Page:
What the ongoing debacle that is the Colliery dam debate/decision/delay has magnified is the need for leadership at city hall.
We speak in regards to those elected by taxpayers to keep an eye on what they are paying for. Specifically, that would be council, and most notably, the position of mayor.
Now is the time that the mayor, the de facto leader of the people, needs to stand up and snap the city to attention. To bring it back to where they do what they're paid to do: Carry out the wishes of the citizens.
What cannot happen is a quick return to a scenario where the most powerful person in Nanaimo is the city administrator. The person in that position should be seen infrequently and not heard from, unless absolutely necessary, leading a supportive team of staff that carries out the democratically decided desires of council.
Even though he doesn't officially take the reins until the beginning of September, make no mistake, this is an enormous test for incoming city manager Ted Swabey.
Many believe that, as he did when he elevated Al Kenning, mayor John Ruttan took the "easy route" to promote from within, and bypassed an excellent opportunity to breathe fresh vision into the city's halls. Swabey has heard the cries of those concerned about his swift promotion and lack of process.
What will he do with that? Swabey could mark his own path by entering his tenure with a
push for a Core Review, bringing proven experts from outside the city to poke and prod and see the city for what it is, warts and all. And make recommendations that will ensure the city is running as lean and efficient as possible. That would be something.
Of course it's council's ultimate call regarding the Core Review, but with the standards that have been set at the city over many years, it is clear that city management can and will be heard in this regard.
Even more important than that, however, is the mayor taking the lead. This is where our top elected official needs to stand up and define what it is the city manager is to do, and how he's going to do it.
Generally speaking, bureaucrats seem to forget what they're getting paid to do, and by whom. They move into entrenchment territory that breeds a sense of entitlement, and they no longer think they have to listen to the people that pay the freight.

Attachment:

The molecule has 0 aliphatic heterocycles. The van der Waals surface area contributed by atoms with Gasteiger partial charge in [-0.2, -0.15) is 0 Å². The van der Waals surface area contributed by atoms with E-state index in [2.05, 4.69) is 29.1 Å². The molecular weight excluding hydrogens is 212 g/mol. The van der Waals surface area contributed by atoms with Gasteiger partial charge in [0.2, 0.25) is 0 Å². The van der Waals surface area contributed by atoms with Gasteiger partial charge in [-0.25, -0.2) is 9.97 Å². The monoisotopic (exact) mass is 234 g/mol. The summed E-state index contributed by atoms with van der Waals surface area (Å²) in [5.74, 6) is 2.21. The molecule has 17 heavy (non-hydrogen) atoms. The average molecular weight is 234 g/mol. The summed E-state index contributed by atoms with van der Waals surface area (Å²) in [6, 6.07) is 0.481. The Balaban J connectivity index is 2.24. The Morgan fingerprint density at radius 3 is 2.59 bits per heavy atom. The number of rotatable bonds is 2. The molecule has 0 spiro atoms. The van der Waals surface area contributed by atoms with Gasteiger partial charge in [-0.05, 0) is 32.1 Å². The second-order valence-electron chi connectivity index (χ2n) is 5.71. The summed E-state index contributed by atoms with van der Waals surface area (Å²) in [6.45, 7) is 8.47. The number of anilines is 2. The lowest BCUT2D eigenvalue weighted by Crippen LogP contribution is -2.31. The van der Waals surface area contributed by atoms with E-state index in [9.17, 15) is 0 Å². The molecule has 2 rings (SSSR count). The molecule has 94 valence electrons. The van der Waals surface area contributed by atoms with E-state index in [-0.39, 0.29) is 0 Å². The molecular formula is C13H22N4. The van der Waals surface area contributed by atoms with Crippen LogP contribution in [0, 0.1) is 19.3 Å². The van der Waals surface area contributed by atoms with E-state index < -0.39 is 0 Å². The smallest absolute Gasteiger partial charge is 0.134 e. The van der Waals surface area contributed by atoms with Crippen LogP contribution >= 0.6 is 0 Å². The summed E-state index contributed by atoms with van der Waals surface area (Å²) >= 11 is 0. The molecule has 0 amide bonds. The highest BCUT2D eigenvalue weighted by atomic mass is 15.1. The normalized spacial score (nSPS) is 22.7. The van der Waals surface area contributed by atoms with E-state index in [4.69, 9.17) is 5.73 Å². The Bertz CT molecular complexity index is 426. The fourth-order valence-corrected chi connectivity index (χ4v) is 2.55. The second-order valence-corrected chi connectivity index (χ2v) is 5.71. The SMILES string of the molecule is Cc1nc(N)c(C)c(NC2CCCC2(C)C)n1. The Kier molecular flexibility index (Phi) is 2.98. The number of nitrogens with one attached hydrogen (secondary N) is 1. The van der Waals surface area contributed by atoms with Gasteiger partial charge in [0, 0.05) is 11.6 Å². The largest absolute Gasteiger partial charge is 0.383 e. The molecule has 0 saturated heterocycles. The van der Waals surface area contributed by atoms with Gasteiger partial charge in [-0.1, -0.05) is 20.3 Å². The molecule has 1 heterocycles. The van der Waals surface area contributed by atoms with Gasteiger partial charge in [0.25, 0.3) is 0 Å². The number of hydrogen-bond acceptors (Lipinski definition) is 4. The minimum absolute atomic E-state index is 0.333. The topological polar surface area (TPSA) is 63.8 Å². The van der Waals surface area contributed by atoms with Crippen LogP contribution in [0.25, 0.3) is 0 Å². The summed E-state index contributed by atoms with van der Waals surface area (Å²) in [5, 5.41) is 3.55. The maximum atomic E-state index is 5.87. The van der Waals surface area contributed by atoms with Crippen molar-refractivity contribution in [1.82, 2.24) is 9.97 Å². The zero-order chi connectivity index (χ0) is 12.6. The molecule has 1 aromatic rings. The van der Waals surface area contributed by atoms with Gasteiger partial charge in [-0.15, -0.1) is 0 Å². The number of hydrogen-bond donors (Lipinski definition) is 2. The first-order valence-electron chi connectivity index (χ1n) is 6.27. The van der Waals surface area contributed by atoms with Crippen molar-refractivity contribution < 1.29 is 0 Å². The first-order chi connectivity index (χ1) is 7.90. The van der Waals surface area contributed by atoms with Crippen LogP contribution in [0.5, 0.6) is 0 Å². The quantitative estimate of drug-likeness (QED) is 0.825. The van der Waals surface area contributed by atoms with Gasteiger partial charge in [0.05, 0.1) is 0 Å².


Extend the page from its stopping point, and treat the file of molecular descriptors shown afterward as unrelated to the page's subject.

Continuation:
At the end of the day, what this melee is really about is that the upper management of the city has been publicly tweaked. They aren't enjoying the experience.
Staff clearly doesn't like it when they're questioned or challenged. The biggest example of that was using tax money on city lawyers to press for an injunction to stop any would-be protesters from expressing their democratic rights.
Really, the dam debacle is also a major victory for democracy and free speech. What the "impossible" reverse pulled by the city on dam deconstruction has shown is that the voice of the people does count. If it is loud and heard long enough, that collective voice can make a difference and overturn even a full court press by the boldest of bureaucrats.
As time rolls on and more facts and figures are unveiled about the actual condition of the dams and the rush to get them demolished, it becomes more apparent that something is drastically wrong. The two points of view are so starkly different, someone, or several someones, should be called on the carpet and asked some very tough questions.
That person should be the mayor. That's what he's paid to do on our behalf.
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